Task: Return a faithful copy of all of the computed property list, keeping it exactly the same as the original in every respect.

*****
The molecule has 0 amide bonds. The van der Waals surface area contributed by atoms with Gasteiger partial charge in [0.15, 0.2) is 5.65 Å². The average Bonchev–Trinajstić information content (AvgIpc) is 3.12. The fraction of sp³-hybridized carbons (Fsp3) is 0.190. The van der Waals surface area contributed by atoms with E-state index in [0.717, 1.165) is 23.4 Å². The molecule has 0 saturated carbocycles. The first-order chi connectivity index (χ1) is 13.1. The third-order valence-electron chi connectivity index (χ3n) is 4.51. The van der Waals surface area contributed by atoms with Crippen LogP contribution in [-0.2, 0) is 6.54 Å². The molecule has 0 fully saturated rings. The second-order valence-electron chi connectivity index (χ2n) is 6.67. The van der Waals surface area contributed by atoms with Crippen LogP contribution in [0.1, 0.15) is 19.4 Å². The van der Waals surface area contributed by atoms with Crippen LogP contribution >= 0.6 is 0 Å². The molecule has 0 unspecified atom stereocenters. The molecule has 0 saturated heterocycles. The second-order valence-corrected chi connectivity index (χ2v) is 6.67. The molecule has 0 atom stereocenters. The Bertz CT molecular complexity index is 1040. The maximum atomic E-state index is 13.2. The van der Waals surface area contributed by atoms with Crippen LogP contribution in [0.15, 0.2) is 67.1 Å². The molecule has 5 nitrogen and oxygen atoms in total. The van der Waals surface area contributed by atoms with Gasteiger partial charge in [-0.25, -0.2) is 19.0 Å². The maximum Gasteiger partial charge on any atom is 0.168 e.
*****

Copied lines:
The molecule has 0 amide bonds. The van der Waals surface area contributed by atoms with Gasteiger partial charge in [0.15, 0.2) is 5.65 Å². The average Bonchev–Trinajstić information content (AvgIpc) is 3.12. The fraction of sp³-hybridized carbons (Fsp3) is 0.190. The van der Waals surface area contributed by atoms with E-state index in [0.717, 1.165) is 23.4 Å². The molecule has 0 saturated carbocycles. The first-order chi connectivity index (χ1) is 13.1. The third-order valence-electron chi connectivity index (χ3n) is 4.51. The van der Waals surface area contributed by atoms with Crippen LogP contribution in [-0.2, 0) is 6.54 Å². The molecule has 0 fully saturated rings. The second-order valence-electron chi connectivity index (χ2n) is 6.67. The van der Waals surface area contributed by atoms with Crippen LogP contribution in [0.1, 0.15) is 19.4 Å². The van der Waals surface area contributed by atoms with Crippen LogP contribution >= 0.6 is 0 Å². The molecule has 0 unspecified atom stereocenters. The molecule has 0 saturated heterocycles. The second-order valence-corrected chi connectivity index (χ2v) is 6.67. The molecule has 0 atom stereocenters. The Bertz CT molecular complexity index is 1040. The maximum atomic E-state index is 13.2. The van der Waals surface area contributed by atoms with Crippen LogP contribution in [0.15, 0.2) is 67.1 Å². The molecule has 5 nitrogen and oxygen atoms in total. The van der Waals surface area contributed by atoms with Gasteiger partial charge in [-0.25, -0.2) is 19.0 Å². The maximum Gasteiger partial charge on any atom is 0.168 e.